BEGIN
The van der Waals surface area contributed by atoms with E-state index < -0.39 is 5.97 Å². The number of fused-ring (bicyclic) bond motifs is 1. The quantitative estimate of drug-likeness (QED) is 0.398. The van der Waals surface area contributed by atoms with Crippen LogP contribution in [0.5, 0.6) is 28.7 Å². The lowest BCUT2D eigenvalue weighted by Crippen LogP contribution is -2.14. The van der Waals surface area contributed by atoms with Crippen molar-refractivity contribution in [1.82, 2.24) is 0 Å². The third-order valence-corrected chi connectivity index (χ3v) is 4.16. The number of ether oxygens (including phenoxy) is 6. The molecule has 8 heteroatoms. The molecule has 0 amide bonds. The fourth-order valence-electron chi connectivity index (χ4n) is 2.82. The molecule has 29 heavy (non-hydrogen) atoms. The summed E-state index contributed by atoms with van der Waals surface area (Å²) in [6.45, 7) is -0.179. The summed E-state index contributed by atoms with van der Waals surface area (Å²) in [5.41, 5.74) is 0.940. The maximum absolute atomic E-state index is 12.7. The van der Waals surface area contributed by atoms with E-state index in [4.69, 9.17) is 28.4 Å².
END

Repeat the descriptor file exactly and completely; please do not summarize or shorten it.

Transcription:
The van der Waals surface area contributed by atoms with E-state index < -0.39 is 5.97 Å². The number of fused-ring (bicyclic) bond motifs is 1. The quantitative estimate of drug-likeness (QED) is 0.398. The van der Waals surface area contributed by atoms with Crippen LogP contribution in [0.5, 0.6) is 28.7 Å². The lowest BCUT2D eigenvalue weighted by Crippen LogP contribution is -2.14. The van der Waals surface area contributed by atoms with Crippen molar-refractivity contribution in [1.82, 2.24) is 0 Å². The third-order valence-corrected chi connectivity index (χ3v) is 4.16. The number of ether oxygens (including phenoxy) is 6. The molecule has 8 heteroatoms. The molecule has 0 amide bonds. The fourth-order valence-electron chi connectivity index (χ4n) is 2.82. The molecule has 29 heavy (non-hydrogen) atoms. The summed E-state index contributed by atoms with van der Waals surface area (Å²) in [6.45, 7) is -0.179. The summed E-state index contributed by atoms with van der Waals surface area (Å²) in [5.41, 5.74) is 0.940. The maximum absolute atomic E-state index is 12.7. The van der Waals surface area contributed by atoms with E-state index in [4.69, 9.17) is 28.4 Å².